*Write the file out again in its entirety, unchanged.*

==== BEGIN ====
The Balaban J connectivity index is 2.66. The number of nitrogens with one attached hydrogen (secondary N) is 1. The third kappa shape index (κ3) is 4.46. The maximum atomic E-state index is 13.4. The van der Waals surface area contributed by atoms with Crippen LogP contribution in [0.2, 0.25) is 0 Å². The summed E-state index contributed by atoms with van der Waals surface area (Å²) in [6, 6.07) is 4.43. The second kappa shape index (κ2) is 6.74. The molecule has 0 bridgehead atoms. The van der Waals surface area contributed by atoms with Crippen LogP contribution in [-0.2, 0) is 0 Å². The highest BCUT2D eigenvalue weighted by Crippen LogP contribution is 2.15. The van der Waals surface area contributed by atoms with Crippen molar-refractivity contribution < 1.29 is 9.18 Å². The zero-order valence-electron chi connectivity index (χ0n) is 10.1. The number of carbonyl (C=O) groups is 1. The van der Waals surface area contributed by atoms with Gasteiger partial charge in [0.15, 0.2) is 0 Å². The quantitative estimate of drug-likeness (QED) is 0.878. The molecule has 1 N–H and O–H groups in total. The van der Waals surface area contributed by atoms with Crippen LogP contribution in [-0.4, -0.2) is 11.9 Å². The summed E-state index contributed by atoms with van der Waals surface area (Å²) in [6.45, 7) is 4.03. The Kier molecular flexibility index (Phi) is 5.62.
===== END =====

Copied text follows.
The Balaban J connectivity index is 2.66. The number of nitrogens with one attached hydrogen (secondary N) is 1. The third kappa shape index (κ3) is 4.46. The maximum atomic E-state index is 13.4. The van der Waals surface area contributed by atoms with Crippen LogP contribution in [0.2, 0.25) is 0 Å². The summed E-state index contributed by atoms with van der Waals surface area (Å²) in [6, 6.07) is 4.43. The second kappa shape index (κ2) is 6.74. The molecule has 0 bridgehead atoms. The van der Waals surface area contributed by atoms with Crippen LogP contribution in [-0.2, 0) is 0 Å². The highest BCUT2D eigenvalue weighted by Crippen LogP contribution is 2.15. The van der Waals surface area contributed by atoms with Crippen molar-refractivity contribution < 1.29 is 9.18 Å². The zero-order valence-electron chi connectivity index (χ0n) is 10.1. The number of carbonyl (C=O) groups is 1. The van der Waals surface area contributed by atoms with Gasteiger partial charge in [0.15, 0.2) is 0 Å². The quantitative estimate of drug-likeness (QED) is 0.878. The molecule has 1 N–H and O–H groups in total. The van der Waals surface area contributed by atoms with Crippen LogP contribution in [-0.4, -0.2) is 11.9 Å². The summed E-state index contributed by atoms with van der Waals surface area (Å²) in [6.45, 7) is 4.03. The Kier molecular flexibility index (Phi) is 5.62.